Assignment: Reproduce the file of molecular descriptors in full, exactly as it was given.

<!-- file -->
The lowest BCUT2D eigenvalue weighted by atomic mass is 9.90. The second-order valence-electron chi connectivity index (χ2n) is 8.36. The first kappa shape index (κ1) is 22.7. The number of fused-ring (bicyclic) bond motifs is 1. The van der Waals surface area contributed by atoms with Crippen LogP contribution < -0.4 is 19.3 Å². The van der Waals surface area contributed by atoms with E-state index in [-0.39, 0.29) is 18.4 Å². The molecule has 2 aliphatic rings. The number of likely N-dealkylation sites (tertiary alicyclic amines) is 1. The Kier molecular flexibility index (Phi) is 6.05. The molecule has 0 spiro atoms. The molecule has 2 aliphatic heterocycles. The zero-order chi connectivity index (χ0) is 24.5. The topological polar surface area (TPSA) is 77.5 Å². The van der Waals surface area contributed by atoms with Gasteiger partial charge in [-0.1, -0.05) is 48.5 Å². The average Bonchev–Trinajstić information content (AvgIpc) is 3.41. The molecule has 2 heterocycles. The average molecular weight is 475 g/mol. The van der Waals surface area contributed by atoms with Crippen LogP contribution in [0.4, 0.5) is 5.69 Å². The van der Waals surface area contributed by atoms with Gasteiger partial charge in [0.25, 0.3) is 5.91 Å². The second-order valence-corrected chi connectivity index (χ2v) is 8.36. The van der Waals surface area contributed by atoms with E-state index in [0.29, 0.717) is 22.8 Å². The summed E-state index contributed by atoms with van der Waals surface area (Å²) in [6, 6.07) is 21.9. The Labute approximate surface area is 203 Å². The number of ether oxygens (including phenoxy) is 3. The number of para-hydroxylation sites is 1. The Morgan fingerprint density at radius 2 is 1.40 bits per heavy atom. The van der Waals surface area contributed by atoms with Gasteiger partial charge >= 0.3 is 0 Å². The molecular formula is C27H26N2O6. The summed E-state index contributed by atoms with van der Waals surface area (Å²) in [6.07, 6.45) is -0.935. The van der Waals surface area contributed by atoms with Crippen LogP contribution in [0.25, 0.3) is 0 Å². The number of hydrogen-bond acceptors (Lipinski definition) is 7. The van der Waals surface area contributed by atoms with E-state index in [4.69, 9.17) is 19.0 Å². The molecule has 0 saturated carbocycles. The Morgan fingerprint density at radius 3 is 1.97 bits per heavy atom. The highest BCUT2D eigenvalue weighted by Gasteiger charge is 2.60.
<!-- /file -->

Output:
The lowest BCUT2D eigenvalue weighted by atomic mass is 9.90. The second-order valence-electron chi connectivity index (χ2n) is 8.36. The first kappa shape index (κ1) is 22.7. The number of fused-ring (bicyclic) bond motifs is 1. The van der Waals surface area contributed by atoms with Crippen LogP contribution < -0.4 is 19.3 Å². The van der Waals surface area contributed by atoms with E-state index in [-0.39, 0.29) is 18.4 Å². The molecule has 2 aliphatic rings. The number of likely N-dealkylation sites (tertiary alicyclic amines) is 1. The Kier molecular flexibility index (Phi) is 6.05. The molecule has 0 spiro atoms. The molecule has 2 aliphatic heterocycles. The zero-order chi connectivity index (χ0) is 24.5. The topological polar surface area (TPSA) is 77.5 Å². The van der Waals surface area contributed by atoms with Gasteiger partial charge in [-0.1, -0.05) is 48.5 Å². The average Bonchev–Trinajstić information content (AvgIpc) is 3.41. The molecule has 2 heterocycles. The average molecular weight is 475 g/mol. The van der Waals surface area contributed by atoms with Crippen LogP contribution in [0.4, 0.5) is 5.69 Å². The van der Waals surface area contributed by atoms with Gasteiger partial charge in [0.25, 0.3) is 5.91 Å². The second-order valence-corrected chi connectivity index (χ2v) is 8.36. The van der Waals surface area contributed by atoms with E-state index in [0.29, 0.717) is 22.8 Å². The summed E-state index contributed by atoms with van der Waals surface area (Å²) in [6, 6.07) is 21.9. The Labute approximate surface area is 203 Å². The number of ether oxygens (including phenoxy) is 3. The number of para-hydroxylation sites is 1. The Morgan fingerprint density at radius 2 is 1.40 bits per heavy atom. The van der Waals surface area contributed by atoms with Gasteiger partial charge >= 0.3 is 0 Å². The molecular formula is C27H26N2O6. The summed E-state index contributed by atoms with van der Waals surface area (Å²) in [6.07, 6.45) is -0.935. The van der Waals surface area contributed by atoms with Crippen LogP contribution in [0.25, 0.3) is 0 Å². The number of hydrogen-bond acceptors (Lipinski definition) is 7. The van der Waals surface area contributed by atoms with E-state index in [4.69, 9.17) is 19.0 Å². The molecule has 0 saturated carbocycles. The Morgan fingerprint density at radius 3 is 1.97 bits per heavy atom. The highest BCUT2D eigenvalue weighted by Gasteiger charge is 2.60.